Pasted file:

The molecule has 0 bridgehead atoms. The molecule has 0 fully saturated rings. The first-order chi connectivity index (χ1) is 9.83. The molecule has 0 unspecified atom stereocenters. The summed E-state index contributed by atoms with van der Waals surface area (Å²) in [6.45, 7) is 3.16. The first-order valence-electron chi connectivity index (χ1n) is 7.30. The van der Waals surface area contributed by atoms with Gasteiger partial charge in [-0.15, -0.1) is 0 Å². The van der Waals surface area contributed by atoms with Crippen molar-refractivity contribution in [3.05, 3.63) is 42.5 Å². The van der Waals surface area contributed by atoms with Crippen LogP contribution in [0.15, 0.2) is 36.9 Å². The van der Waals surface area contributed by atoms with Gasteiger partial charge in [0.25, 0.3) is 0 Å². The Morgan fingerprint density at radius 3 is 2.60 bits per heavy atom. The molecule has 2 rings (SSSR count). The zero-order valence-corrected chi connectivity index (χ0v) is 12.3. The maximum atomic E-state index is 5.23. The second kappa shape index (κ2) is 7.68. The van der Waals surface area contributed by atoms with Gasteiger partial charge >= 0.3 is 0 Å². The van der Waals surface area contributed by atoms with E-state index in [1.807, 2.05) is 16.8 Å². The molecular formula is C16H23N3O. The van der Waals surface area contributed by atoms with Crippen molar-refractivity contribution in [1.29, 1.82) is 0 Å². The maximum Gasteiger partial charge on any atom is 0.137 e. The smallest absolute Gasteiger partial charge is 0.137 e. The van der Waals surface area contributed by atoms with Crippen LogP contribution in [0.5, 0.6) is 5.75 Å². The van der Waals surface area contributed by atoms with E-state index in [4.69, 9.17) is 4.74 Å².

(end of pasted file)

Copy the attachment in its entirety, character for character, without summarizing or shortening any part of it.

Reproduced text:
The molecule has 0 bridgehead atoms. The molecule has 0 fully saturated rings. The first-order chi connectivity index (χ1) is 9.83. The molecule has 0 unspecified atom stereocenters. The summed E-state index contributed by atoms with van der Waals surface area (Å²) in [6.45, 7) is 3.16. The first-order valence-electron chi connectivity index (χ1n) is 7.30. The van der Waals surface area contributed by atoms with Gasteiger partial charge in [-0.15, -0.1) is 0 Å². The van der Waals surface area contributed by atoms with Crippen molar-refractivity contribution in [3.05, 3.63) is 42.5 Å². The van der Waals surface area contributed by atoms with Crippen LogP contribution in [0.15, 0.2) is 36.9 Å². The van der Waals surface area contributed by atoms with Gasteiger partial charge in [0.25, 0.3) is 0 Å². The Morgan fingerprint density at radius 3 is 2.60 bits per heavy atom. The molecule has 2 rings (SSSR count). The zero-order valence-corrected chi connectivity index (χ0v) is 12.3. The maximum atomic E-state index is 5.23. The second kappa shape index (κ2) is 7.68. The van der Waals surface area contributed by atoms with Gasteiger partial charge >= 0.3 is 0 Å². The van der Waals surface area contributed by atoms with E-state index in [1.807, 2.05) is 16.8 Å². The molecular formula is C16H23N3O. The van der Waals surface area contributed by atoms with Crippen molar-refractivity contribution in [1.29, 1.82) is 0 Å². The maximum Gasteiger partial charge on any atom is 0.137 e. The smallest absolute Gasteiger partial charge is 0.137 e. The van der Waals surface area contributed by atoms with Crippen LogP contribution in [0.5, 0.6) is 5.75 Å². The van der Waals surface area contributed by atoms with E-state index in [4.69, 9.17) is 4.74 Å².